by Philip Price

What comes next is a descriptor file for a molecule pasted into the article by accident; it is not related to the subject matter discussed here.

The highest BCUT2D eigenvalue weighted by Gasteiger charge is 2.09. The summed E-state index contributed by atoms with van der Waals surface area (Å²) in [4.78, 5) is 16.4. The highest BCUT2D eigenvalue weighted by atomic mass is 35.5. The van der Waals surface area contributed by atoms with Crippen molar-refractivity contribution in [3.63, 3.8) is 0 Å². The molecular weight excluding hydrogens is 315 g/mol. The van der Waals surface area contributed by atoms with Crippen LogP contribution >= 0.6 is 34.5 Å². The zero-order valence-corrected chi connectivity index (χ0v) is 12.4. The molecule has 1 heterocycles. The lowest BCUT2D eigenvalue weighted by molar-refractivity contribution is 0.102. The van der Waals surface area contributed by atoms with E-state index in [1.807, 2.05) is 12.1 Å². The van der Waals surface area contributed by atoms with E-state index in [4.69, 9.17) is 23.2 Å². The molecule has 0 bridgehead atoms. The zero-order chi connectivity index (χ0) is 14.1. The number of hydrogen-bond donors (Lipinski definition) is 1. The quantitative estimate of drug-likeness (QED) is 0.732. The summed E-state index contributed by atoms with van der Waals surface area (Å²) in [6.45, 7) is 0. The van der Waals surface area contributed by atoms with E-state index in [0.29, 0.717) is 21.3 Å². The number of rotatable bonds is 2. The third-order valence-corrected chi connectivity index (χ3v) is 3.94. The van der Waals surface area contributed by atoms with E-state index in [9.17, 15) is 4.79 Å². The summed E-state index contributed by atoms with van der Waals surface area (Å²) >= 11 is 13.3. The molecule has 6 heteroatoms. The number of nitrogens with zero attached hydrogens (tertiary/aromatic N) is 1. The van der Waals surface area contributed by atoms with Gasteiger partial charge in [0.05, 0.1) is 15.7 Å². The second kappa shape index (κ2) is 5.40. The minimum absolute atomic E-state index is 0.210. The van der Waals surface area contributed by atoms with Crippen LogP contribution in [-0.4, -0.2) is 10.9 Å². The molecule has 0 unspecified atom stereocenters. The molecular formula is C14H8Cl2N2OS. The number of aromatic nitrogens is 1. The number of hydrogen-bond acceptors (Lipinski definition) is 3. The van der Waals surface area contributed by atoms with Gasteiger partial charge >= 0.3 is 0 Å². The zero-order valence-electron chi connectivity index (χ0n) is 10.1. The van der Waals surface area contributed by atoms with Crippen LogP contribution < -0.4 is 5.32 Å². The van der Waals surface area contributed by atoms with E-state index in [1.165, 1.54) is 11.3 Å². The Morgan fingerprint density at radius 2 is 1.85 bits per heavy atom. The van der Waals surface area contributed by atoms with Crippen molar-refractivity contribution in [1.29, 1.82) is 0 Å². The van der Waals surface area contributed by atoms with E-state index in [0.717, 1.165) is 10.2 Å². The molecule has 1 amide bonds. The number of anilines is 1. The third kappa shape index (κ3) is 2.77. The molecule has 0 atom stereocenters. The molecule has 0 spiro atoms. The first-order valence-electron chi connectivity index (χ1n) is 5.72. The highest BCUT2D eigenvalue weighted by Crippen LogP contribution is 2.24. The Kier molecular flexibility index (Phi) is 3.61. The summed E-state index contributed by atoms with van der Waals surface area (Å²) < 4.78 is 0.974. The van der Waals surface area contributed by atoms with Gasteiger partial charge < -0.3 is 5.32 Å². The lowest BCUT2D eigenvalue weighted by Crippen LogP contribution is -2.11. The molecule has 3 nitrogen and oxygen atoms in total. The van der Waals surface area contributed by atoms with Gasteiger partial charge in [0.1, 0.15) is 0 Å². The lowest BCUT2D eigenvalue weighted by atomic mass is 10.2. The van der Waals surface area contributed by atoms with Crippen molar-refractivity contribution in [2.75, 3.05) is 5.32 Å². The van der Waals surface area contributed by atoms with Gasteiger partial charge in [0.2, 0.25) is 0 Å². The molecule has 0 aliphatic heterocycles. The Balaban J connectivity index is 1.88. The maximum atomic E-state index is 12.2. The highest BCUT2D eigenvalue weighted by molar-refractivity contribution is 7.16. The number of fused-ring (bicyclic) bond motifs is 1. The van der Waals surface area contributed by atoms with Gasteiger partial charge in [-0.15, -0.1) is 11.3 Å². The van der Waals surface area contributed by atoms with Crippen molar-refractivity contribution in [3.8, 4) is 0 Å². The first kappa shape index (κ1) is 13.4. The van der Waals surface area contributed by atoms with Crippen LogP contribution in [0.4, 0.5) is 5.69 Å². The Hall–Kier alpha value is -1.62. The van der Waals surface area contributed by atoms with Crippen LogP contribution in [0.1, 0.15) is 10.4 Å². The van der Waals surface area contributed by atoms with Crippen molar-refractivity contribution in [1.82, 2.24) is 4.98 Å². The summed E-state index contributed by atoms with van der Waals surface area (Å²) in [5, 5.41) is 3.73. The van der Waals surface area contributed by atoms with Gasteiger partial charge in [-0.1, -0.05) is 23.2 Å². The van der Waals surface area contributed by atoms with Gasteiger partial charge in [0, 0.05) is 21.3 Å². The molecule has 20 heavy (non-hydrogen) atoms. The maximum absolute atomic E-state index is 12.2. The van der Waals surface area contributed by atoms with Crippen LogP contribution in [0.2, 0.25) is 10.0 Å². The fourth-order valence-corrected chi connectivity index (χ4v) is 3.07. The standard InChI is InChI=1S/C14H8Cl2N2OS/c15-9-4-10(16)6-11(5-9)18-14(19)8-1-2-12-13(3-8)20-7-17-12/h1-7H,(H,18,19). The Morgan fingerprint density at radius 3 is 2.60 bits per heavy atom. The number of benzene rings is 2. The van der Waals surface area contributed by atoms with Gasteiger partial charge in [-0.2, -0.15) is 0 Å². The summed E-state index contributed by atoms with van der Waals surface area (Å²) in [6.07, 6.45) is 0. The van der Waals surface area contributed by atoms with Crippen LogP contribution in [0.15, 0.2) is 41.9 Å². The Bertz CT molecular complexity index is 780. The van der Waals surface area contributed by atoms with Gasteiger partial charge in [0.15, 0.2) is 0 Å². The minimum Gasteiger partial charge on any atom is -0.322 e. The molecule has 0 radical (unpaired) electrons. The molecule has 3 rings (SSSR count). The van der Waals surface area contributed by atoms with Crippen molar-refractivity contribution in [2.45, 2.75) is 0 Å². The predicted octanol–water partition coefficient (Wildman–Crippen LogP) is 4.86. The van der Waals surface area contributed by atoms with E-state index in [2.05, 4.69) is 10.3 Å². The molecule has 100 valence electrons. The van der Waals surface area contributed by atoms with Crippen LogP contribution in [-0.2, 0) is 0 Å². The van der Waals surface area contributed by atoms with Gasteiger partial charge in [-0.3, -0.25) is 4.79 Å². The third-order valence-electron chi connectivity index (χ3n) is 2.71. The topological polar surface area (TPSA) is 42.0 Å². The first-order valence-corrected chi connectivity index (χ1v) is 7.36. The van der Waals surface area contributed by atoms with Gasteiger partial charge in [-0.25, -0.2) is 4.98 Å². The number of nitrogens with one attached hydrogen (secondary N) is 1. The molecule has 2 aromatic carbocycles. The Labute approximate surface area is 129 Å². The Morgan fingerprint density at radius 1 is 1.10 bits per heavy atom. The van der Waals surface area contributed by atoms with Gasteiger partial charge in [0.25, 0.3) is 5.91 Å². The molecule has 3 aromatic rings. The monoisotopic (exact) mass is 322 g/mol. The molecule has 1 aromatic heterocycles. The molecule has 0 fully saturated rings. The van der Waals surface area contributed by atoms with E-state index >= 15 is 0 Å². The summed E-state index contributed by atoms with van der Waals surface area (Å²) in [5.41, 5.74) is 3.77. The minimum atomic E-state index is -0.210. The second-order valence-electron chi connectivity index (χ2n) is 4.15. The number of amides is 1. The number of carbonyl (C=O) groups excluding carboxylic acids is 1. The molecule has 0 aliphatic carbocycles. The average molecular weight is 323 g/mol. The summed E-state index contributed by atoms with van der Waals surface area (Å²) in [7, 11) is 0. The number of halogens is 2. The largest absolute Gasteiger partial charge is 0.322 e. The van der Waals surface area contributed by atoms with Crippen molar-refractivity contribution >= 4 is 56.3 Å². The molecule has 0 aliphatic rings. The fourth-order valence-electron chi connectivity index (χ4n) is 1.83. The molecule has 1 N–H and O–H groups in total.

“Isle of Dogs” is the ninth feature film from director Wes Anderson and by this point, one knows prior to going into an Anderson film both what they will be getting and whether they're already in the bag for Anderson's style and how he will undoubtedly expand upon it. I was very much in the bag for the auteur's return to stop-motion animation after the delightful excursion that was 2009's “Fantastic Mr. Fox.” And so, the question then surpasses that of expectation dictating the perceived outcome of a certain film, but rather to be that of if there is already this acceptance of quality due to the understanding of the passion, time, and care committed to a project then just how good is it exactly? Where does it rank among the director's already impressive catalogue? As the credits rolled on the brief feeling, but wholly satisfying “Isle of Dogs” it became infinitely clearer than it had a moment earlier when still during the film that while this may be Anderson's most outright imaginative take on a motion picture it is also the one that is most vague regarding its intentions. Maybe memories of “Fantastic Mr. Fox” escape me or maybe I missed a thesis that “Isle of Dogs” states throughout its rather straightforward narrative, but what seems most likely is the fact Anderson intended this to be as simple as it could possibly be so that individual movie-goers might make of it as they please with the filmmaker himself only taking credit to the extent the experience of watching his film brought excesses of escapism and joy. There isn't a single aspect of that previous sentence I would disagree with in terms of how easy it is to be swept up in the world of “Isle of Dogs” and how effortlessly enjoyable the movie is, but there is no sense of real emotional investment to be conjured either. It's not a mandate that Anderson's films be emotionally involving which is to say the meaning of his movies rarely take center stage, but often it's hard to avoid such because of the natural investment made in the compelling characters. In “Isle of Dogs” we have a pack of abandoned canines and a twelve year-old boy who doesn't speak English whom Anderson gives no subtitles and thus there is something of a disconnect, but despite these small quibbles (and trust me, that's all they really are) “Isle of Dogs” is a meticulously crafted, beautifully rendered, and pitch perfect Wes Anderson movie that positions the water cooler conversations to not be about what the film is discussing, but what the film is; not what it says, but how it makes you feel.